Mr Speaker, can I thank you for granting my hon. Friend a long extension? She is absolutely right. Soil is at the heart of the fight against climate change, it is at the heart of good agriculture, and it is absolutely critical for making sure that our environment flourishes.

Patrick Grady Portrait Patrick Grady (Glasgow North) (SNP)
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Does the Secretary of State still believe, as he has told me twice already, that other European countries are looking enviously at the United Kingdom’s attempts to withdraw from the European Union?

Michael Gove Portrait Michael Gove
- Hansard - - - Excerpts

Other European countries are looking enviously at the United Kingdom Government and piteously at the Scottish Government, whose contortions on constitutional questions continue to lead other European statesmen to wonder why a great country with so many talented people is in the hands of such a parcel of rogues.

Julian Sturdy Portrait Julian Sturdy (York Outer) (Con)
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In light of Dieter Helm’s recent comments, how much weight does the Secretary of State give to food security in developing future farming policy?

Michael Gove Portrait Michael Gove
- Hansard - - - Excerpts

I have enormous respect for Professor Helm, but food security is absolutely central to my Department’s and this Government’s mission.

Liz Twist Portrait Liz Twist (Blaydon) (Lab)
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Both farmers and consumers are concerned that future trade agreements will lower UK food standards. How will the Secretary of State ensure that future trade agreements maintain and improve our food quality standards?

Michael Gove Portrait Michael Gove
- Hansard - - - Excerpts

The hon. Lady is absolutely right to raise that, and I and my hon. Friend the Minister for Agriculture, Fisheries and Food will be talking to the NFU and other farming unions later today about how we can make sure that standards are protected.

The right hon. Member for Meriden, representing the Church Commissioners, was asked—
Rachael Maskell Portrait Rachael Maskell (York Central) (Lab/Co-op)
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1. Whether the Church of England plans to review its policy on shooting on its estate.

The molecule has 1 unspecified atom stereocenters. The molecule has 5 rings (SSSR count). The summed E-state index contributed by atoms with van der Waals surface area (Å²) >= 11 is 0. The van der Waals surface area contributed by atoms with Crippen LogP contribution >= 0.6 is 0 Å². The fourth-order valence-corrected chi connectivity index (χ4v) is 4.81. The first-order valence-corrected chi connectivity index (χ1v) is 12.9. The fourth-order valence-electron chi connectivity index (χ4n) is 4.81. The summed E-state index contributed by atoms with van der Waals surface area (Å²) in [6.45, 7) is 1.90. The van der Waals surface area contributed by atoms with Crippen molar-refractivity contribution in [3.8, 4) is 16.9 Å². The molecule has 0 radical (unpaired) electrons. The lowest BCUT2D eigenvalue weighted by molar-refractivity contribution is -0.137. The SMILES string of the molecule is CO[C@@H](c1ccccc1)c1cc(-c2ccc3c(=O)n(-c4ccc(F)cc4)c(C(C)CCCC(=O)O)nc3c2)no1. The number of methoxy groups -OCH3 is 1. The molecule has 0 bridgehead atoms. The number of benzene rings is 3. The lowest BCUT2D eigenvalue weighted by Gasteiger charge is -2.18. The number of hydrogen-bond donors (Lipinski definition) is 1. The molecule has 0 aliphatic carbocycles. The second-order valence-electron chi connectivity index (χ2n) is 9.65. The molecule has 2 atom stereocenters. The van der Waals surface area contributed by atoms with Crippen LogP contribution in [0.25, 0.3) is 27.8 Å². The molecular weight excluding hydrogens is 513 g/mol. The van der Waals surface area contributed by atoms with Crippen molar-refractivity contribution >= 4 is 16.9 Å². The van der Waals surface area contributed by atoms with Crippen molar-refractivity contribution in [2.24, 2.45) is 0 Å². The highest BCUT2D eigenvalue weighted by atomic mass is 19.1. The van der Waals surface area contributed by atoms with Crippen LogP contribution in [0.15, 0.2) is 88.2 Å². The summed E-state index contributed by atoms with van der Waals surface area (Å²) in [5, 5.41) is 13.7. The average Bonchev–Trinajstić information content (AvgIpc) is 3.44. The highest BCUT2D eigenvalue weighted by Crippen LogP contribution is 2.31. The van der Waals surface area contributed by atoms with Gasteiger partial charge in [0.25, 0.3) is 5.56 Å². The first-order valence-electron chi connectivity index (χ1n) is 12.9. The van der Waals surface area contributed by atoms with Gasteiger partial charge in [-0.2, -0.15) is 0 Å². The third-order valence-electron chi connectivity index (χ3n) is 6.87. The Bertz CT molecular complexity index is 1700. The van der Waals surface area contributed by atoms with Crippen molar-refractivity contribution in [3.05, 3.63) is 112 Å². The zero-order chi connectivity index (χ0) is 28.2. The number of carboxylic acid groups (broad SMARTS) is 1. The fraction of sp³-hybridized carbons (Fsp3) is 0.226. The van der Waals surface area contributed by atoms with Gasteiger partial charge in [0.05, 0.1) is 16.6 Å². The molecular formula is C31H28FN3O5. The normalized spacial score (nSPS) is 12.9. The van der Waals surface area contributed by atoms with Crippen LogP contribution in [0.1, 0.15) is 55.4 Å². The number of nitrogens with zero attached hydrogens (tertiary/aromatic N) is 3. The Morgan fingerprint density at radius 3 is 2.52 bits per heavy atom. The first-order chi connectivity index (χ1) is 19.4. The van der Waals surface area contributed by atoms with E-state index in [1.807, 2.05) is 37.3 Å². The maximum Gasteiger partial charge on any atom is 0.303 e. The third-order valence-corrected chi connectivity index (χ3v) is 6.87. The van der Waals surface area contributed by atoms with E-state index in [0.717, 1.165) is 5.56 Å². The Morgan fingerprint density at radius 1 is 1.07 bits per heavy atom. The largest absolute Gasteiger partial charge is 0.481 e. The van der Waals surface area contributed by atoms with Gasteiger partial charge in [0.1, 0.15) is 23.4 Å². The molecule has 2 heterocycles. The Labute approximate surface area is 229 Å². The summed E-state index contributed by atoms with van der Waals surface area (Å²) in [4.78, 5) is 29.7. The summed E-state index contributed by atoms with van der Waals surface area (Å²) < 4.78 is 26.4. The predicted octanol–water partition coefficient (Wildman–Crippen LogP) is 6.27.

Caroline Spelman Portrait The Second Church Estates Commissioner (Dame Caroline Spelman)
- Hansard - - - Excerpts

The Church Commissioners’ rural estate is almost entirely let, predominantly on secure tenancies, which include shooting rights. The Church Commissioners’ ability to influence shooting activities, as long as they are legal and do not breach tenancy terms, is very limited.

Rachael Maskell Portrait Rachael Maskell
- Hansard - - - Excerpts

Bishop Wood is being used for shooting—land leased by the Church Commissioners to the Forestry Commission. Blood sports in exchange for blood money for the Church of England. What steps have the Church Commissioners taken to ban blood sports across their estate?

Caroline Spelman Portrait Dame Caroline Spelman
- Hansard - - - Excerpts

I know that the hon. Lady wrote to the Church Commissioners, and they replied to her on 6 March. It is a long-established practice of the Forestry Commission, who are the tenants of the land that she refers to, that they inform people locally when a shoot is to take place, but I can make additional inquiries on her behalf. The Church Commissioners do not have a wide-ranging policy on shooting, because in the majority of cases shooting rates are contained within farm tenancies, many of which are lifetime tenancies.

Jim Shannon Portrait Jim Shannon (Strangford) (DUP)
- Hansard - - - Excerpts

Mr Speaker, you will know, as I know, that those who lease land from the Churches have a responsibility as lessee to control pests on that land—grey squirrels, foxes, pigeons, crows and so on. Does the right hon. Lady agree that those tenancy agreement terms, and that pest control, have to be enforced?

Caroline Spelman Portrait Dame Caroline Spelman
- Hansard - - - Excerpts

Without doubt, the hon. Gentleman is right. The Church Commissioners do have a responsibility to ensure that the terms of any tenancy are conformed with. To be perfectly clear about conservation, the Church of England is strongly committed to conservation, especially in its own green spaces. I am sure we all remember the campaigns that were fought to provide a haven for the hedgehog in churchyards, for example, and the Church’s commitment to work with Natural England on bat conservation. Conservation is at our heart.

Lord Austin of Dudley Portrait Ian Austin (Dudley North) (Ind)
- Hansard - - - Excerpts

2. What recent assessment the Commissioners have made of the level of funding for the Archbishops’ Council's strategic development fund.

Caroline Spelman Portrait The Second Church Estates Commissioner (Dame Caroline Spelman)
- Hansard - - - Excerpts

The Church Commissioners vote annually on the availability of strategic development funding. The funding is a 10-year programme, and the £270 million of overall funding for the programme that was agreed in 2016 is to be sustained over the period.

Lord Austin of Dudley Portrait Ian Austin
- Hansard - - - Excerpts

Mr Speaker, you will recall from your celebrated visit to Dudley the beautiful sight of Top church, dominating the town’s skyline. I am sure you will want to join me in thanking the Church Commissioners for designating Top church a resourcing church, and for granting £2.5 million to pay for more staff, support for vulnerable people, its work in the deprived community and—together with support from the Heritage Lottery Fund—urgent repairs and much-needed restoration.